Vancouver Queer Film Festival: The Green dramatizes hidden prejudices of smalltown life
Weighing the pros and cons of big-city life versus smalltown charms can be rife with conflicted considerations for many people. But throw in foregoing openly supportive queer social spaces and networks—depending upon the location—and things get that much more complicated for those who aren't straight. Add a teacher's most dreaded nightmare into the mix, and you've got the dramatic feature The Green.
New York City couple Michael (Jason Butler Harner) and Daniel (Cheyenne Jackson) have successfully traded in the glam of the Big Apple for the green (which the title refers to) of coastal Connecticut. Michael is a devoted teacher at a private high school, and finds a best friend in Trish (Illeana Douglas), who is maintaining a brave face through chemotherapy. Meanwhile, Daniel runs a restaurant and catering business. But Michael's earnest efforts to reach out to a troubled student named Jason (Chris Bert) loosen the linchpin that protects the tranquility of their lives.
When Michael's attempt to protect Jason from being physically bullied is misinterpreted by his mother and her homophobic boyfriend, Michael and Daniel become embroiled in an tumultuous legal battle that threatens to obliterate everything they have. What was hidden behind a veneer of congeniality becomes exposed: relationships unravel in all directions, both of their livelihoods flatline, and Michael's past is painfully dredged up. It's a hellish situation that not only tests the limits of the town's tolerance but also Michael and Daniel's long-term relationship.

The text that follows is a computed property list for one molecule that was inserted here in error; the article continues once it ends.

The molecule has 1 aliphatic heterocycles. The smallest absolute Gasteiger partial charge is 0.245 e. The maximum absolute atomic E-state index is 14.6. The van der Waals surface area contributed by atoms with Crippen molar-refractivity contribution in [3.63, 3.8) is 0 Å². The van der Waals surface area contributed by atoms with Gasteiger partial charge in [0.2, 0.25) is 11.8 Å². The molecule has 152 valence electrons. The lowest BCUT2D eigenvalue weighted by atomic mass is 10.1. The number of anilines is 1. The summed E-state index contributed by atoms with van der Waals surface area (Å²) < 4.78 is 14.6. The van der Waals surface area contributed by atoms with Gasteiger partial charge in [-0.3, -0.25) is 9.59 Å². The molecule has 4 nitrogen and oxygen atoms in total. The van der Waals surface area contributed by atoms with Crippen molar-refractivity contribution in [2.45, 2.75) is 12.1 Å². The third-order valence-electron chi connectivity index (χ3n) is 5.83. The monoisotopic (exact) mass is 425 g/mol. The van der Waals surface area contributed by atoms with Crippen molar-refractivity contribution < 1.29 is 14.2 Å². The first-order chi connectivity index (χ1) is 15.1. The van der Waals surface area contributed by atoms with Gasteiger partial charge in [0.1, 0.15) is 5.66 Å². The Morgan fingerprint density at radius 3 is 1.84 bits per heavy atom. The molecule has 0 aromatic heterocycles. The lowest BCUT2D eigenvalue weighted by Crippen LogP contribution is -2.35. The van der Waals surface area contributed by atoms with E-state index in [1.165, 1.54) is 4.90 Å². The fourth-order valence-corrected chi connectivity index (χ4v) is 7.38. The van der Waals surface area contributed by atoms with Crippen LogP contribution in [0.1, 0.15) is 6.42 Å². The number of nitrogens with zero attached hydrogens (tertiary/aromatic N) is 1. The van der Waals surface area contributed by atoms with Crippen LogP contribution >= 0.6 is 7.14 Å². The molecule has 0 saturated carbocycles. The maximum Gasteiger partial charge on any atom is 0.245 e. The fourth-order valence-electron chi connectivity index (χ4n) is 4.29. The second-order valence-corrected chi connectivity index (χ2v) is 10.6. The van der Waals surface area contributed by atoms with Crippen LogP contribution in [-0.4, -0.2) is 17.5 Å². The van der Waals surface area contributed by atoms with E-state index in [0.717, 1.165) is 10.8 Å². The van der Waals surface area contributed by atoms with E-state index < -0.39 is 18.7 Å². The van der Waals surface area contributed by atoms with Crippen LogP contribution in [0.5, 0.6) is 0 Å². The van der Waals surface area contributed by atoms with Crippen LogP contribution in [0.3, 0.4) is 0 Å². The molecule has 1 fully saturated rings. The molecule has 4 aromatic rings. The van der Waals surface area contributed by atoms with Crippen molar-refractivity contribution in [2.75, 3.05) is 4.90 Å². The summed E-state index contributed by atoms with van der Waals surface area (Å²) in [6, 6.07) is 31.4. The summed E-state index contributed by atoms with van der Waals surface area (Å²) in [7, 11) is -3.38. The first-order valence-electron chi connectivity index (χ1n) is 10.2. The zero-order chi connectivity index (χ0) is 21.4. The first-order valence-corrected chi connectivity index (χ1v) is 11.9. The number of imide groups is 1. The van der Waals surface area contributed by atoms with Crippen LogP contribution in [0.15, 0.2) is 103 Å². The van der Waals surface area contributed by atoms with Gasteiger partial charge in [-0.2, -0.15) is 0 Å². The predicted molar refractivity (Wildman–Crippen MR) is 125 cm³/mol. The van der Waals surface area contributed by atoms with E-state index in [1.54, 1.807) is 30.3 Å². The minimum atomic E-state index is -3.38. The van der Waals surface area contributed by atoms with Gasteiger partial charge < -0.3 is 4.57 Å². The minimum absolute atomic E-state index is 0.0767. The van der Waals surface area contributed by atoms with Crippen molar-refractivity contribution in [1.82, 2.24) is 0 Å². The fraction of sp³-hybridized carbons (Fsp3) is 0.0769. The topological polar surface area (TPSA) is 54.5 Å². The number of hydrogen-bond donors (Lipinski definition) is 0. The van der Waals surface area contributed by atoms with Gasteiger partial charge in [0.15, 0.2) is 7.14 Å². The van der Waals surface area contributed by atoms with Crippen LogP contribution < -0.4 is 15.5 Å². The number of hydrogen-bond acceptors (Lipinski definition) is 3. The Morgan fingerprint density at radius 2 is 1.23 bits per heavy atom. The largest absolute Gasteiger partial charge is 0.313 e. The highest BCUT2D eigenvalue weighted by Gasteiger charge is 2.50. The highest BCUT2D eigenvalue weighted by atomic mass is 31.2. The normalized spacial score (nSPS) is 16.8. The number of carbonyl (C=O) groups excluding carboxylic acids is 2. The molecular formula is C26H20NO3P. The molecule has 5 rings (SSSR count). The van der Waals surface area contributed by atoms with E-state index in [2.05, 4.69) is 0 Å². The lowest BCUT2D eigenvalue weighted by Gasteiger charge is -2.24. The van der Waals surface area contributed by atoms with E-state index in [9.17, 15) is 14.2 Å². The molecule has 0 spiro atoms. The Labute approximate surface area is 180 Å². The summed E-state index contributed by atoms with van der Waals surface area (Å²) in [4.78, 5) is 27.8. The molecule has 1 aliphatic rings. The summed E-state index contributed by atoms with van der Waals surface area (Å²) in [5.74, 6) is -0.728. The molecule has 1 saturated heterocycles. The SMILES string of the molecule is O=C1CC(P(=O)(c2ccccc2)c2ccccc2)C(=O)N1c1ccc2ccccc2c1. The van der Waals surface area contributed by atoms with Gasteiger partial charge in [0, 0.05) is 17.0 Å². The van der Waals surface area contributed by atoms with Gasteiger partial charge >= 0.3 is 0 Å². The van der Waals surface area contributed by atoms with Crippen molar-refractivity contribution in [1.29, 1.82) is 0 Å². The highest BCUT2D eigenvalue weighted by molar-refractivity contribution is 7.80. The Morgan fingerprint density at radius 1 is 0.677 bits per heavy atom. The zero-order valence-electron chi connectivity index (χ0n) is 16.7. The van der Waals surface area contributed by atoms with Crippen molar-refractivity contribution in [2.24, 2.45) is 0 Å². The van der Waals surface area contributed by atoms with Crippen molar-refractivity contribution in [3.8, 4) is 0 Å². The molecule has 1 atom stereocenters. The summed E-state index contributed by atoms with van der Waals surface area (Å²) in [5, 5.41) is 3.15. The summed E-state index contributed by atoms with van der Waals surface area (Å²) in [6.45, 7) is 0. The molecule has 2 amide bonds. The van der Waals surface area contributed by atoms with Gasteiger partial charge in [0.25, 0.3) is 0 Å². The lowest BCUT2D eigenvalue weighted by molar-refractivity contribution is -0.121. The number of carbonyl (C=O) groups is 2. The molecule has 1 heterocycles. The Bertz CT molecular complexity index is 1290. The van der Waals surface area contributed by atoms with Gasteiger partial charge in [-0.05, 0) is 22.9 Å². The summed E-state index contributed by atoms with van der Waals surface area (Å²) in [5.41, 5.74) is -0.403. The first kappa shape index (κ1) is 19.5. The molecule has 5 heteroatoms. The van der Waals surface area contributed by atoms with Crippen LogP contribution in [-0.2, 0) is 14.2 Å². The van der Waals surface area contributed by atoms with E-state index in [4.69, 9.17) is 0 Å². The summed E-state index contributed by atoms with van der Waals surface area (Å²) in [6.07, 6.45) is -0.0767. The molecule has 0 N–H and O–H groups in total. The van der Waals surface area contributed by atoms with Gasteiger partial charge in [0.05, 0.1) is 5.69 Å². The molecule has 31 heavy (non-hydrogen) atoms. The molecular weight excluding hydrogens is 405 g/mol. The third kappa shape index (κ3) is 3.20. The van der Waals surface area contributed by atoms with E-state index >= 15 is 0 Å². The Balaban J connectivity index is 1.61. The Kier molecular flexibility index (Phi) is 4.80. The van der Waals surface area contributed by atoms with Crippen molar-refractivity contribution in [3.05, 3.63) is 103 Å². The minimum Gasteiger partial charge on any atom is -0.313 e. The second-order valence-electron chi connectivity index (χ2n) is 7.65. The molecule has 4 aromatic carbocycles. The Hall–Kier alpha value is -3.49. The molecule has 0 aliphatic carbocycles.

But it's not a one-sided affair: Paul Marcarelli's script supplies twists and turns for all involved, including Jason's family. Michael and Daniel's sole source of hope is a crackerjack defense attorney (Julia Ormond), who turns out to be a lesbian.
Well-rounded performances from Harner, Jackson, Ormond, and Douglas buoy the story. The increasingly complex dramatic developments are evenly handled by director Steven Williford, before veering somewhat off-key toward the end. Amid all the conflicts, the development of Jason's character, a pivotal figure in the story, tends to get lost in the shuffle. Overall, though, the film provides an engaging dramatization of a worst-case scenario faced by a gay couple forging their lives in uncharted territory.
The Vancouver Queer Film Festival presents The Green on Sunday (August 19) at 7 p.m. and Tuesday (August 21) at 7 p.m.